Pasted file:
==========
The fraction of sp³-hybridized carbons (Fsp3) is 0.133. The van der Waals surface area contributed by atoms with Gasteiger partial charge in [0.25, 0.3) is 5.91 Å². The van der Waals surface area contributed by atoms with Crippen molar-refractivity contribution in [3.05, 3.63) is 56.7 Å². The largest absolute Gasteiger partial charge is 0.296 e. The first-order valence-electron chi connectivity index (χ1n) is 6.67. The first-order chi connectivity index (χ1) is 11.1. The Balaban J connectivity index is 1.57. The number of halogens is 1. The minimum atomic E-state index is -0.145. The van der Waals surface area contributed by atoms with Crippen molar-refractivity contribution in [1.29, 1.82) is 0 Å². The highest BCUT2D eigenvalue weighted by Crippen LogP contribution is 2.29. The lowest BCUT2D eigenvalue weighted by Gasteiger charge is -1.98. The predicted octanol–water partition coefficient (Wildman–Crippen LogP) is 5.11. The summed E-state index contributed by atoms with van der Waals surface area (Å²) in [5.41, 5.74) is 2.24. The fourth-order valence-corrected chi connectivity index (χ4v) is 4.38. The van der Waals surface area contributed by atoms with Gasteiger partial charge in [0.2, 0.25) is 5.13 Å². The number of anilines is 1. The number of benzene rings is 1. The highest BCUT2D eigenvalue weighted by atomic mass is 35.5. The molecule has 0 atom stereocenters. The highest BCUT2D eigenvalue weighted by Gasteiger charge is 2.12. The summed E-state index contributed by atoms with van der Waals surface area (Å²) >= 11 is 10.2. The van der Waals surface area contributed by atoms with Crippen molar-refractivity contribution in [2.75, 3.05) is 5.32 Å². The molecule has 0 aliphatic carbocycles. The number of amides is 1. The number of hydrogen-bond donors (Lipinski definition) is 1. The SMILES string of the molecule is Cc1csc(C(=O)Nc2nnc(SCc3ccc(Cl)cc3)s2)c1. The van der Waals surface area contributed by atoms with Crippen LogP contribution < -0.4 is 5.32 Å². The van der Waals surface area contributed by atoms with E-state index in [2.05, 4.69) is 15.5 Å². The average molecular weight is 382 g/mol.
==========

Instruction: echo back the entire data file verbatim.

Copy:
The fraction of sp³-hybridized carbons (Fsp3) is 0.133. The van der Waals surface area contributed by atoms with Gasteiger partial charge in [0.25, 0.3) is 5.91 Å². The van der Waals surface area contributed by atoms with Crippen molar-refractivity contribution in [3.05, 3.63) is 56.7 Å². The largest absolute Gasteiger partial charge is 0.296 e. The first-order valence-electron chi connectivity index (χ1n) is 6.67. The first-order chi connectivity index (χ1) is 11.1. The Balaban J connectivity index is 1.57. The number of halogens is 1. The minimum atomic E-state index is -0.145. The van der Waals surface area contributed by atoms with Crippen molar-refractivity contribution in [1.29, 1.82) is 0 Å². The highest BCUT2D eigenvalue weighted by Crippen LogP contribution is 2.29. The lowest BCUT2D eigenvalue weighted by Gasteiger charge is -1.98. The predicted octanol–water partition coefficient (Wildman–Crippen LogP) is 5.11. The summed E-state index contributed by atoms with van der Waals surface area (Å²) in [5.41, 5.74) is 2.24. The fourth-order valence-corrected chi connectivity index (χ4v) is 4.38. The van der Waals surface area contributed by atoms with Gasteiger partial charge in [0.2, 0.25) is 5.13 Å². The number of anilines is 1. The number of benzene rings is 1. The highest BCUT2D eigenvalue weighted by atomic mass is 35.5. The molecule has 0 atom stereocenters. The highest BCUT2D eigenvalue weighted by Gasteiger charge is 2.12. The summed E-state index contributed by atoms with van der Waals surface area (Å²) >= 11 is 10.2. The van der Waals surface area contributed by atoms with Crippen molar-refractivity contribution in [2.75, 3.05) is 5.32 Å². The molecule has 0 aliphatic carbocycles. The number of amides is 1. The number of hydrogen-bond donors (Lipinski definition) is 1. The SMILES string of the molecule is Cc1csc(C(=O)Nc2nnc(SCc3ccc(Cl)cc3)s2)c1. The van der Waals surface area contributed by atoms with Crippen LogP contribution < -0.4 is 5.32 Å². The van der Waals surface area contributed by atoms with E-state index in [2.05, 4.69) is 15.5 Å². The average molecular weight is 382 g/mol.